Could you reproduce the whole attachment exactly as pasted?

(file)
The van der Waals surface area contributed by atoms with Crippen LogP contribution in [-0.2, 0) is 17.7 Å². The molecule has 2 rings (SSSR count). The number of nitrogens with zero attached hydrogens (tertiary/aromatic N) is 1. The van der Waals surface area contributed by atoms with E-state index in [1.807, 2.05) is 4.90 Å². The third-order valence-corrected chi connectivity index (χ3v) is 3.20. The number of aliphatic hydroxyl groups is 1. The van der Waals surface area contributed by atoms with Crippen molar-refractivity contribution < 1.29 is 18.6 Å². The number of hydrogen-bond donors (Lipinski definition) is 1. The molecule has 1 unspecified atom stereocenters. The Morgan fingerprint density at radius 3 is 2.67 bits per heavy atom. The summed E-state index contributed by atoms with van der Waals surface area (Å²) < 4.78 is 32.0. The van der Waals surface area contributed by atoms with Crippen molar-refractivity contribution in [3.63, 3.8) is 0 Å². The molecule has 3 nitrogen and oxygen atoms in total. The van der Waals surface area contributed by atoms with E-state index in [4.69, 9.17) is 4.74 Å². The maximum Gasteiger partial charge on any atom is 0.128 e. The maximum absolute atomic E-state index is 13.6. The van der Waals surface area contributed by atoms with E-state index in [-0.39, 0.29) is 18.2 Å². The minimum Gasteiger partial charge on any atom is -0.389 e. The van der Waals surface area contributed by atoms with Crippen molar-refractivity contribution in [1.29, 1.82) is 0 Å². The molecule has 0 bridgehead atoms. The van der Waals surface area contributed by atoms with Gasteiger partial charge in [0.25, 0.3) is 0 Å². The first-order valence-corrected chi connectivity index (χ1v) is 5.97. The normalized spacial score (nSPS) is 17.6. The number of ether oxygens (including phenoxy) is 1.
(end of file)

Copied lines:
The van der Waals surface area contributed by atoms with Crippen LogP contribution in [-0.2, 0) is 17.7 Å². The molecule has 2 rings (SSSR count). The number of nitrogens with zero attached hydrogens (tertiary/aromatic N) is 1. The van der Waals surface area contributed by atoms with E-state index in [1.807, 2.05) is 4.90 Å². The third-order valence-corrected chi connectivity index (χ3v) is 3.20. The number of aliphatic hydroxyl groups is 1. The van der Waals surface area contributed by atoms with Crippen molar-refractivity contribution < 1.29 is 18.6 Å². The number of hydrogen-bond donors (Lipinski definition) is 1. The molecule has 1 unspecified atom stereocenters. The Morgan fingerprint density at radius 3 is 2.67 bits per heavy atom. The summed E-state index contributed by atoms with van der Waals surface area (Å²) < 4.78 is 32.0. The van der Waals surface area contributed by atoms with Crippen molar-refractivity contribution in [3.63, 3.8) is 0 Å². The molecule has 3 nitrogen and oxygen atoms in total. The van der Waals surface area contributed by atoms with E-state index in [4.69, 9.17) is 4.74 Å². The maximum Gasteiger partial charge on any atom is 0.128 e. The maximum absolute atomic E-state index is 13.6. The van der Waals surface area contributed by atoms with E-state index in [-0.39, 0.29) is 18.2 Å². The minimum Gasteiger partial charge on any atom is -0.389 e. The van der Waals surface area contributed by atoms with Crippen molar-refractivity contribution in [1.29, 1.82) is 0 Å². The molecule has 0 bridgehead atoms. The van der Waals surface area contributed by atoms with Gasteiger partial charge in [0.25, 0.3) is 0 Å². The first-order valence-corrected chi connectivity index (χ1v) is 5.97. The normalized spacial score (nSPS) is 17.6. The number of ether oxygens (including phenoxy) is 1.